“Hell, I knew it!  I knew my lucky prime would serve.  It’s just been waiting for you to show up so it could do it’s stuff!” Ross spluttered, doubling over as well.  “Serves you right, buster.  Putting me through Hell all this time.  That’s schnapps, buddy!  Sixty-four proof,” Ross cackled.  “Cherry flavored.  That should put you straight.”

Still coughing, David was surprised to find his battered sense of humor still afoot.

“I seriously doubt—that’s a—possibility,” he gasped.

For a moment, at arms length, they blinked at each other.  And then Ross stepped up.

“Jesus, Davey.  You’re a case.  Chock full of surprises—and just when I’d about given up.  Better let me have a look at that shiner you’ve got going,” he said, smiling, finger tips, like warm flannel, reaching to graze the spot.  And then, eyes glancing pointedly, wickedly lower.  “Looks like somebody’s ready to hit a home run.  Batter up, eh?”

David felt the chilblains rise as Ross took a step closer—but not a shred of shame.

“Just one thing I want to know,” Ross said, sidling up to home plate, breath like a cherry cola.  “About that dream.  How good was it—for you?” he asked.

End

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About jaurquhart

Jack Andrew Urquhart was born in the American South. Following undergraduate work at the University of Florida, Gainesville, he taught in Florida's public schools. He earned a Master of Arts degree in English, Creative Writing, from the University of Colorado at Boulder, where he was the winner of the Harcourt Brace Jovanovich Award for Fiction (1991). His work has appeared online at Clapboard House Literary Journal, Crazyhorse Literary Journal, and Standards: The International Journal of Multicultural Studies. He is the author of So They Say, a collection of self-contained, inter-connected stories and the short story, They Say You Can Stop Yourself Breathing. Formerly a writing instructor at the University of Colorado’s Writing Program, Mr. Urquhart was, until 2010, a senior analyst for the Judicial Branch of California. He resides in southern California.
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8 Responses to Batter Up, A Short Story by Jack A. Urquhart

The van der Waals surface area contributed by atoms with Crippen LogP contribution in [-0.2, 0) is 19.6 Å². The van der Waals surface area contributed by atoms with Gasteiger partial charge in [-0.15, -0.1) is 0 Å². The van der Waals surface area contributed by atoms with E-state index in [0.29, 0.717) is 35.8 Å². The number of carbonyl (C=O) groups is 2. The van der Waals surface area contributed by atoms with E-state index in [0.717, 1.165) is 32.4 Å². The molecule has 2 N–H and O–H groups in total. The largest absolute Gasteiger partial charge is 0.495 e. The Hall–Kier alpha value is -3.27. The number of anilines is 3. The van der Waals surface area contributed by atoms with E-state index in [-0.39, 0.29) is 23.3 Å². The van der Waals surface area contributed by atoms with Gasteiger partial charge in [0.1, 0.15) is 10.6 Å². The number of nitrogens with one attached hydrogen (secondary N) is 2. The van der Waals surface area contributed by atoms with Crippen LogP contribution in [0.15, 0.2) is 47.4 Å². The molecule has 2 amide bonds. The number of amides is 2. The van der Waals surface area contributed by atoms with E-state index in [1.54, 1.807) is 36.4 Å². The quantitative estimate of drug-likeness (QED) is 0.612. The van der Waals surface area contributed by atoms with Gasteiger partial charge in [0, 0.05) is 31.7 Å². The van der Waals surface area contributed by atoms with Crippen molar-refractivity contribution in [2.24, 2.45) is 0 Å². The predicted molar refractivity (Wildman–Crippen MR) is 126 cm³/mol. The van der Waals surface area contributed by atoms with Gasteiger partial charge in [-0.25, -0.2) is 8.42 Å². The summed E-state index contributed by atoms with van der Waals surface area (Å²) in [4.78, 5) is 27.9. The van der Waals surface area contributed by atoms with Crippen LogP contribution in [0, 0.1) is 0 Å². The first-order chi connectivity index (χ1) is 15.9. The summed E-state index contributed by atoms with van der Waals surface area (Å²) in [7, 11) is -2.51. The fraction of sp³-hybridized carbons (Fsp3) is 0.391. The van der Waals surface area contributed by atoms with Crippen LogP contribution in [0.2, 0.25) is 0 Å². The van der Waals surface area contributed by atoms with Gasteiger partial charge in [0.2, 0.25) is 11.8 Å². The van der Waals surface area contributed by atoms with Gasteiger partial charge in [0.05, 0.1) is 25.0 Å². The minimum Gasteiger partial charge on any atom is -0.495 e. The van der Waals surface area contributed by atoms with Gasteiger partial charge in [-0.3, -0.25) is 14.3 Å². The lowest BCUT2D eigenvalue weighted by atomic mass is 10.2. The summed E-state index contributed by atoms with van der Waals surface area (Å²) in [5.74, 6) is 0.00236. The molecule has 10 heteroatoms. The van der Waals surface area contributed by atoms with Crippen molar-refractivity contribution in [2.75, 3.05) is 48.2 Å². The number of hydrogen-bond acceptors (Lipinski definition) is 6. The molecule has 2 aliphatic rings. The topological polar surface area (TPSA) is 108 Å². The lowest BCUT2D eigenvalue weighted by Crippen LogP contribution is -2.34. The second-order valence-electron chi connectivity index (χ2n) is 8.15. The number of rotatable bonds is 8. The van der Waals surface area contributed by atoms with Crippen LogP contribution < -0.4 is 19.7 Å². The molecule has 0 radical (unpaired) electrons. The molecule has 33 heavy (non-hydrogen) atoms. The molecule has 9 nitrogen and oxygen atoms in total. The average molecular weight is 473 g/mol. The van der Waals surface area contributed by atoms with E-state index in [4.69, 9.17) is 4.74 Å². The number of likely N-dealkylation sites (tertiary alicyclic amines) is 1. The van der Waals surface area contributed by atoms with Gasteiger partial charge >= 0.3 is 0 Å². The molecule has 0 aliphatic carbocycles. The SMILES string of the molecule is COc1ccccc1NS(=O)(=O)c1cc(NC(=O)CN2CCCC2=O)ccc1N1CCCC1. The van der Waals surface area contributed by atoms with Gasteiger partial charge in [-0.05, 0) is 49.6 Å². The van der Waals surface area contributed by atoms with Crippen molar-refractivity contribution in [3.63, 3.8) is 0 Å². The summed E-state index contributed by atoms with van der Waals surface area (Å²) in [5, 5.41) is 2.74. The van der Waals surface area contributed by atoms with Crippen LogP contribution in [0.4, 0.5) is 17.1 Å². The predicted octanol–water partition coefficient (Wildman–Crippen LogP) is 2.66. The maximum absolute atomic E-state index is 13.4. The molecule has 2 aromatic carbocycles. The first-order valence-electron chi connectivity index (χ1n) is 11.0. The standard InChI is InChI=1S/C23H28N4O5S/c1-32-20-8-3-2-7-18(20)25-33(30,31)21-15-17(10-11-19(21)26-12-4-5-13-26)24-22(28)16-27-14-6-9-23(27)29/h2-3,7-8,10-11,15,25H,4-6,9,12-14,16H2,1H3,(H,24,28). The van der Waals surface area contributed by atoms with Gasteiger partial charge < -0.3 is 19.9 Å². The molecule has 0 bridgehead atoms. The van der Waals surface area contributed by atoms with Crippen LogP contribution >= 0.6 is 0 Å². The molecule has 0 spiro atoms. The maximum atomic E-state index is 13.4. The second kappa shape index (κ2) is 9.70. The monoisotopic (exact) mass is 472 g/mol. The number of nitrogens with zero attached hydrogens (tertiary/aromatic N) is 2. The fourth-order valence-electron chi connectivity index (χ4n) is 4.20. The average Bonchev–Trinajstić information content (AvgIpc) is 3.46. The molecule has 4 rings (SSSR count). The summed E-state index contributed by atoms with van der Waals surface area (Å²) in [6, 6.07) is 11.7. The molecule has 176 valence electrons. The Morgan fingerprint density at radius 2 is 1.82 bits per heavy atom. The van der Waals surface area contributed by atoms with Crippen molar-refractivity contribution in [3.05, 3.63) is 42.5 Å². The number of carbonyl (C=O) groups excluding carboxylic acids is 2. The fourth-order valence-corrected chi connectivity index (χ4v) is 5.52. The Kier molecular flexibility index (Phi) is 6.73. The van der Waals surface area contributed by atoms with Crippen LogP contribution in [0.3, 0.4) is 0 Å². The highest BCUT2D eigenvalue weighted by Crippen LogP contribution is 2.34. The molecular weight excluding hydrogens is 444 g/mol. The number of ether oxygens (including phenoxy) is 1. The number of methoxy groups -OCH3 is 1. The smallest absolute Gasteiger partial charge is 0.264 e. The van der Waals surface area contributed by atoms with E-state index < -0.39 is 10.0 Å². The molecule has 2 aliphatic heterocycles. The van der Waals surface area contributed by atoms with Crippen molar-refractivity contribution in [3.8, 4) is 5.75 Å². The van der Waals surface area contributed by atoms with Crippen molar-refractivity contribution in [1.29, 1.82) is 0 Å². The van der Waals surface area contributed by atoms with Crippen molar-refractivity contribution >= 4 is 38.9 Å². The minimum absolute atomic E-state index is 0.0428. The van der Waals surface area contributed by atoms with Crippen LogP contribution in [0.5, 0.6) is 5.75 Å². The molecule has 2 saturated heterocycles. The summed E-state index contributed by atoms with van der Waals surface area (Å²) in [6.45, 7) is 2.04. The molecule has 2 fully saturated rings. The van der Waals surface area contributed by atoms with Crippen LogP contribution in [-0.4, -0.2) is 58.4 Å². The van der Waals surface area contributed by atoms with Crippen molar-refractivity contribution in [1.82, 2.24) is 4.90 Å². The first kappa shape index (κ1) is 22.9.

1. Your stories always upset me. Does that mean they’re good? Emotional reaction in the reader, so yes, they’re awesome 🙂 🙂 Of course, some of the baseball stuff was lost on me, but I got the gist 🙂

    • jaurquhart says:

      Glad you got the gist, Jessica. Don’t know much about baseball myself, ‘though my Dad was a semi-professional player in his youth. As for my little story’s merits, I appreciate your comments (‘tho ‘awesome’ is, I expect, too generous :-)). Wrote 5 versions of the little ditty last week — three in 3rd person, two more in 2nd person — all of them grittier than my normal groove. Drove me crazy. I was glad to get the darn thing posted and out of my head.

      • rlboyington says:

        I was glad too 🙂
        And, I liked the grittier parts as well.

      • I’m glad to hear someone else has difficulty remembering which tense or person they’re in at any given time 🙂 By ‘awesome’, I meant very striking in the juxtaposition of such a ‘manly’ sport with such an ‘unmanly’ subject, and of course striking again as regards one’s nerves. I use the word ‘awesome’ way too much. People parody me with it now.

  2. Natsha D. Lane says:

    I really liked this story. It may have been short but as I read through it I could feel the tension Dave was bottling up. Definitely a novel’s worth of tension and emotion. I feel like you didn’t hold anything back and that is definitely something that I can admire. Great job!

    • jaurquhart says:

      Thanks, Natsha. Very kind of you to take the time to comment. I keep trying to write a story in 700 words or less — something that can be read in five to seven minutes (which seems to be the standard on other well-trafficked blog sites), but I can’t seem to manage the constraint. Naturally verbose, I guess. I’m glad you liked my story. 🙂

  3. Once again I love your writing. And as Jessica pointed out, they always create an emotional reaction.
    Hope you don’t mind my sharing this, but when I was in Kindergarten there was a story line, I believe on General Hospital, about parents trying to get a teacher fired because she in a relationship with another woman. I remember saying, “it’s no one’s business who she loves as long as she’s a good teacher.” My grandma threw a fit! She said it was unnatural and blah, blah, blah…but I never understood. I say all of this because your stories confirm what I always believed- there’s nothing unnatural about the feelings you describe, and I wish everyone could see that.
    Can’t wait for your next story. 🙂

    • jaurquhart says:

      Hi Felicia, and thanks for your generous comments, and for sharing your recollections about General Hospital; different times then, in some ways. And yet, plenty remains the same, doesn’t it. Still, I find it encouraging that folks are beginning to understand that the laws of attraction, affection, love, are — as you point out — in many ways, universal. Best, Jack